The Day Labuan Became British

Rozan Yunos
Bandar Seri Begawan
Sunday, May 8, 2016

THE Labuan Island, situated off the mouth of the Brunei River in the Brunei Bay has an area of thirty square miles (78 square kilometres). It was relatively uninhabited when the British took it, being only occasionally visited by fishermen. It was said to be originally covered with dense forests with some of the trees being valuable as timber but most of them were gone by successive coal companies and the cultivation practice of slash and burn by the Kedayans and other squatters from Borneo.

According to W H Treacher in his book ‘British Borneo: Sketches of Brunai, Sarawak, Labuan and North Borneo’ (1891), a few cargoes of timber were also exported by the Chinese to Hongkong from Labuan. There were then expectations that Labuan would mimic Hong Kong in that a freeport island lying next to a rich country would result in it becoming an emporium and collecting station for the various products of Borneo and that of the Sulu Sultanate.

However many causes prevented this from happening.

This article will not dwell on how and why Labuan was formally annexed by the British but will describe the events during the opening ceremony as described by the Illustrated London News (ILN).

It was December 24, 1846 when the British first formally hoisted the Union Jack flag over the island, an event which was witnessed by a number of Bruneians. The Brunei delegation was led by Pengiran Bendahara Mumin (who later became Sultan Abdul Mumin). Interestingly, ILN reported his name as Pangeran Mourmea. Sultan Omar ‘Ali Saifuddien did not grace the occasion by pleading that he is prone to sickness. The proceedings on the British side was presided by Captain Mundy of HMS Iris.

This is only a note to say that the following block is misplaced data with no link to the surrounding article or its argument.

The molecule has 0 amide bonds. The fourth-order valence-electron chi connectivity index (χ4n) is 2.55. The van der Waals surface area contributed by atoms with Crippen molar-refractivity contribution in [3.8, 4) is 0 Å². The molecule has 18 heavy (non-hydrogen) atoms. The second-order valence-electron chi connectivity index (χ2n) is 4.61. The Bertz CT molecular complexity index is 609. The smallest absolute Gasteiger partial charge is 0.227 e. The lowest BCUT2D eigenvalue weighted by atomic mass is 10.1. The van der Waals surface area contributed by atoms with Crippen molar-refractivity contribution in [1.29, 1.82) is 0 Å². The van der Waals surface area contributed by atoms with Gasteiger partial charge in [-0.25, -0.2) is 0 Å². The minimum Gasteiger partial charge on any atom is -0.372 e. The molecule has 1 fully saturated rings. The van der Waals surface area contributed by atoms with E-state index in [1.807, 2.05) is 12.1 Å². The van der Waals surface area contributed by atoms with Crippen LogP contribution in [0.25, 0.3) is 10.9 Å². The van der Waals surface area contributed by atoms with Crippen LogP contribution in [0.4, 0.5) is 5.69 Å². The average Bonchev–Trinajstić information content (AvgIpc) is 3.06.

On April 3, 1947, the ILN reported a new British Possession – the Island of Labuan. The treaty signed by the British and Brunei had among its objectives, firstly to establish long friendship, secondly, the cession of the island was in perpetuity and thirdly, to ensure a mutual understanding for active efforts on both sides towards the suppression of piracy.

When the British first took over the island, a number of natives from the Borneo island had expressed their interest to settle on Labuan. However, since there were no instruction from England, the British navy did not allowed this to happen. Among the crew of the British ships of HMS Iris and HMS Wolf, quite a considerable number fell sick. Commaander Gordon of HMS Wolf was said to have died of jungle fever, brought on by over-exertion and the clearing of a large space on Labuan Island which produced miasma resulting from the newly exposed ground.

The British navy however said that it was the carelessness of eating native fruits which caused the prevailing sickness rather than any peculiarities of the island. They referred to James Brooke of Sarawak who had sufficiently demonstrated that, with ordinary prudence, Borneo is as healthy as any other tropical region of the East.

During the ceremony, the ILN reported a news report quoted from the Hampshire Telegraph as follows: